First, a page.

EPA orders fix to STX sewer line leaking hydrogen sulfide

EPA officials learned first-hand about the economic and operational challenges of the Anguilla sewage treatment plant and landfill on St. Croix. (photo EPA)

The VI Waste Management Authority has entered into a consent agreement with the Environmental Protection Agency to combat hydrogen sulfide odors in a sewer line at the Anguilla wastewater treatment plant in St. Croix.

The EPA detected the problem while on the island in May to monitor air quality issues at the Limetree Bay refinery unrelated to the Waste Management Authority, the agency said in A press release.

As part of this air monitoring effort, the EPA has detected emissions of hydrogen sulfide from manhole covers in a sewer pipe running through Renaissance Park on St. Croix and Melvin. H. Evans Highway along the Anguilla sewer pipe, ”the EPA said. “Anguilla’s sewer pipe and manhole covers are components of… Anguilla’s sanitary sewer system. Hydrogen sulfide is produced when bacteria grow under the water line in any sewer pipe. In addition, sediment and debris deposited at the bottom of a sewer pipe contributes to the formation of hydrogen sulfide.

The consent order, which includes an action plan, will improve the operation and management of the sewer line by Waste Management, which will improve the way wastewater flows through the pipe and may reduce odors of hydrogen sulfide, the EPA said.

“This voluntary compliance and consent agreement is the result of the EPA and the Virgin Islands government coordinating to address sewage contamination in the environmental justice communities of St. Croix already disproportionately affected by the issues. Said Walter Mugdan, EPA Region 2 Acting Regional Administrator. “The government of the Virgin Islands is committed to complying with environmental standards in order to prevent and combat pollution caused by faults in this sewage system.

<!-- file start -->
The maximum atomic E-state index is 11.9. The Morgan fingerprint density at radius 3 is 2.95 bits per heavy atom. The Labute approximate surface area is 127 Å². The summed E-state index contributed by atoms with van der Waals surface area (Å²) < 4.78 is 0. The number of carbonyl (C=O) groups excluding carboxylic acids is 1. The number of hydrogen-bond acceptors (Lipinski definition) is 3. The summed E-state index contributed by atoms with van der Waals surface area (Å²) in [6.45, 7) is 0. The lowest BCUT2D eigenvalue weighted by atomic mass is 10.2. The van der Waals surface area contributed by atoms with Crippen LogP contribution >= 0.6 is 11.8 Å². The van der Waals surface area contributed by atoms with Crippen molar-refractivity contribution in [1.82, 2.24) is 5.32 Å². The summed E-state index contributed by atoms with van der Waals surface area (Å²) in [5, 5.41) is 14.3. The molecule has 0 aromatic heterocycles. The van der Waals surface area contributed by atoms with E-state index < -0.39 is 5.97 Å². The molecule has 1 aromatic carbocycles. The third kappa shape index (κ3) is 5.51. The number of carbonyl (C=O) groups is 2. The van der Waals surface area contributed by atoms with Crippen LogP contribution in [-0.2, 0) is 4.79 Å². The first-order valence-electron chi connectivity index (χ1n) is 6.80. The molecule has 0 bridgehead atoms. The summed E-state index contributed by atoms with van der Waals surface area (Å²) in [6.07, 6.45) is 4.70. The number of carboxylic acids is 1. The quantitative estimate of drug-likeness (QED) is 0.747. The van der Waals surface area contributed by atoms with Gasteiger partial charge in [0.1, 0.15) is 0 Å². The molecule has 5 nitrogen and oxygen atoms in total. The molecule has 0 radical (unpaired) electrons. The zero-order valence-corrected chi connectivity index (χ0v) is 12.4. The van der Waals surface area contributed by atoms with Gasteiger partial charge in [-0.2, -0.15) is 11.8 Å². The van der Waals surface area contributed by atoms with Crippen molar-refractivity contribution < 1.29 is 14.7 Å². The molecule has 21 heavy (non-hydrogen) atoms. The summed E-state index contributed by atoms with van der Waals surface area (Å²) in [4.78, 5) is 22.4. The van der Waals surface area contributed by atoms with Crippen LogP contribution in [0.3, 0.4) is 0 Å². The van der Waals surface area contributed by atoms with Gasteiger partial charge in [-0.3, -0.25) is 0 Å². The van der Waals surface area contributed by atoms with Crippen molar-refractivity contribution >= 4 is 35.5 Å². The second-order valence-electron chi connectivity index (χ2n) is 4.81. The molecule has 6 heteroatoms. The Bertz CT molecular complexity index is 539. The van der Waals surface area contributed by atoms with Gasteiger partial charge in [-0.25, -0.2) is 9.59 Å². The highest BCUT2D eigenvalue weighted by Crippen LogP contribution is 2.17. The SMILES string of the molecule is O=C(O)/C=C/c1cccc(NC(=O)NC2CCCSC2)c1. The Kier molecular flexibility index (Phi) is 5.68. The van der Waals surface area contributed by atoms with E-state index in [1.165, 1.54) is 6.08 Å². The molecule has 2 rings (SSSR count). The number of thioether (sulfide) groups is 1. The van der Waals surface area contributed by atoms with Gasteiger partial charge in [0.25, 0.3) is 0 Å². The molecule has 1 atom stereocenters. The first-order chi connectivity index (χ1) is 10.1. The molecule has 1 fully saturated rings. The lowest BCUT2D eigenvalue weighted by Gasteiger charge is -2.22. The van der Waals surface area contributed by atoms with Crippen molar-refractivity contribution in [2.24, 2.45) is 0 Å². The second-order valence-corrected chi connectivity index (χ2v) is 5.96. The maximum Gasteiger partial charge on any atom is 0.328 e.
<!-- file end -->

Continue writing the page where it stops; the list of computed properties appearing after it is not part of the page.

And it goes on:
The Waste Management Authority owns and operates the Harold Thompson Sewage and Sanitary Treatment System, also known as the Anguilla Wastewater Treatment Plant, in St. Croix, and is responsible for the maintaining the sewer lines that carry wastewater to the plant, the EPA said. Sanitary sewer systems are designed to collect wastewater from homes and other buildings and transfer it to the treatment plant, the agency said.

Veolia wastewater treatment plant in Saint-Thomas.  (Photo from Veolia website)
Wastewater treatment like that of this Saint-Thomas plant has been the subject of an authorization decree in the US Virgin Islands since 1984. (Image from the Veolia website)

The Waste Management Authority, created in 2004, operates under a federal consent decree that predates its creation as an agency by 20 years. The United States filed a lawsuit against the Virgin Islands government in 1984, alleging violations of the Clean Water Act.

Since then, the authority has experienced sporadic failures of its wastewater treatment plants, including in July 2020, when the EPA issued a notice of violation regarding issues at the Anguilla plant that prevented the appropriate treatment of raw sewage.

The EPA, waste management and the Ministry of Planning and Natural Resources have coordinated to determine steps to improve maintenance of the Anguilla sewer pipeline, the agency said in its release. press Thursday. The consent order requires the authority to submit a detailed corrective action plan, conduct a comprehensive study of the sewer line, and report the results to the EPA.

“This consent order does not affect the work of the EPA at Limetree Bay Terminals, LLC or Limetree Bay Refining LLC,” the agency said in the press release.

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